Is sound/noise stealing our hearing? More particularly how are the decibel levels (dBA, measuring sound and noise) produced from various sources affecting us? An example might include an aerobics class where the music is amplified to hit 105 dBA (like standing on a fire engine with the siren going) in order to produce an adrenaline rush that would keep us exercising. According to the National Institute of Occupational Safety and Health, even continued exposure to 85-decible levels threatens hearing loss. Below is a list that will help illustrate the range of environmental noise levels that affect everyone in society.
0- the quietest sound audible via normal hearing
10- normal breathing
20- whispering from 5 feet away
30- soft whispering
40- quiet office
50- rain fall/refrigerator
60- regular conversation
70- highway traffic
85- noisy restaurant / heavy traffic
100- commercial semi-trucks /
shouting directly into the ear
Perhaps you’ve experienced the sound pollution caused by the all-terrain vehicles that visit Moab. Some states (Wisconsin, California, Oregon, Minnesota, Michigan, Illinois, Iowa) have regulations that prohibit ATV’s from emitting noise that is louder than 96 dBA, still louder than 85.
The physiological effects of sound
Noise pollution has been found to cause hypertension, elevated blood pressure, cardiovascular problems, chronic fatigue, tinnitus, hearing loss, sleep disturbance, compromised immune functioning, and overall decreased quality of life.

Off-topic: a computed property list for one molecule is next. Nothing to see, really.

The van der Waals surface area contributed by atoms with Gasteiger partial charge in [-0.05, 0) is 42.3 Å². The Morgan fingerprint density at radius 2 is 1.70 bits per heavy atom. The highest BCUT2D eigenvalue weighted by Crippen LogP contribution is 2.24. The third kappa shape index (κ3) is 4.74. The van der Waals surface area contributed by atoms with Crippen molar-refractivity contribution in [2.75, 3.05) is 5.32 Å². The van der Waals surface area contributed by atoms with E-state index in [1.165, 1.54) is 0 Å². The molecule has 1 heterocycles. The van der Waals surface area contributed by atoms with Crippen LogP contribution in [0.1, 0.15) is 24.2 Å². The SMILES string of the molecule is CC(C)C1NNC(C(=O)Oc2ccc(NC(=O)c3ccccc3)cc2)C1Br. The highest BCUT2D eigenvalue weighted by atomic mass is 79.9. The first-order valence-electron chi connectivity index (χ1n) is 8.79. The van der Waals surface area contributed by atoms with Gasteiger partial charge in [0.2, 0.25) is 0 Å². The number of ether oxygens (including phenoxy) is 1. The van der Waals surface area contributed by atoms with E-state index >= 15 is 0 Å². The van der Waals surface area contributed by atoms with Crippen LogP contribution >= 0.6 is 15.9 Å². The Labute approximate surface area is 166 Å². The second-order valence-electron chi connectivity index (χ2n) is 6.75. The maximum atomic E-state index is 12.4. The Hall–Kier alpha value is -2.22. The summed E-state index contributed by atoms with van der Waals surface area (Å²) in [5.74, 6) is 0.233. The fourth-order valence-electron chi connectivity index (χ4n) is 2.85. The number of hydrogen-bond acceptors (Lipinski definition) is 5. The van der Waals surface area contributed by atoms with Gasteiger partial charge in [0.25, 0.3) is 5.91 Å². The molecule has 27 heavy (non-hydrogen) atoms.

In my opinion, our community needs to consider what we can do to preserve the quietness of the desert that brought many of us here in the first place. Do you agree that it is hard to find the silence?
Article written by Annette Kearl, PhD, Music/Sound Therapist in May of 2017 completed her doctorate on the effects of vibrational sound on mind-body physiology and well-being.
The razorback sucker (Xyrauchen texanus) and humpback chub (Gila cypha) are two of four native endangered fish species in the Colorado River basin. Various state and government agencies working in the basin have spent years conducting hatchery rearing and stocking efforts, comprehensive studies on fish populations, and management of non-native predators. In the past year, the U.S. Fish & Wildlife Service (USFWS) has proposed that the humpback chub and razorback sucker should be downlisted from endangered to threatened.
|An adult razorback sucker (Xyrauchen texanus). PC John Caldwell.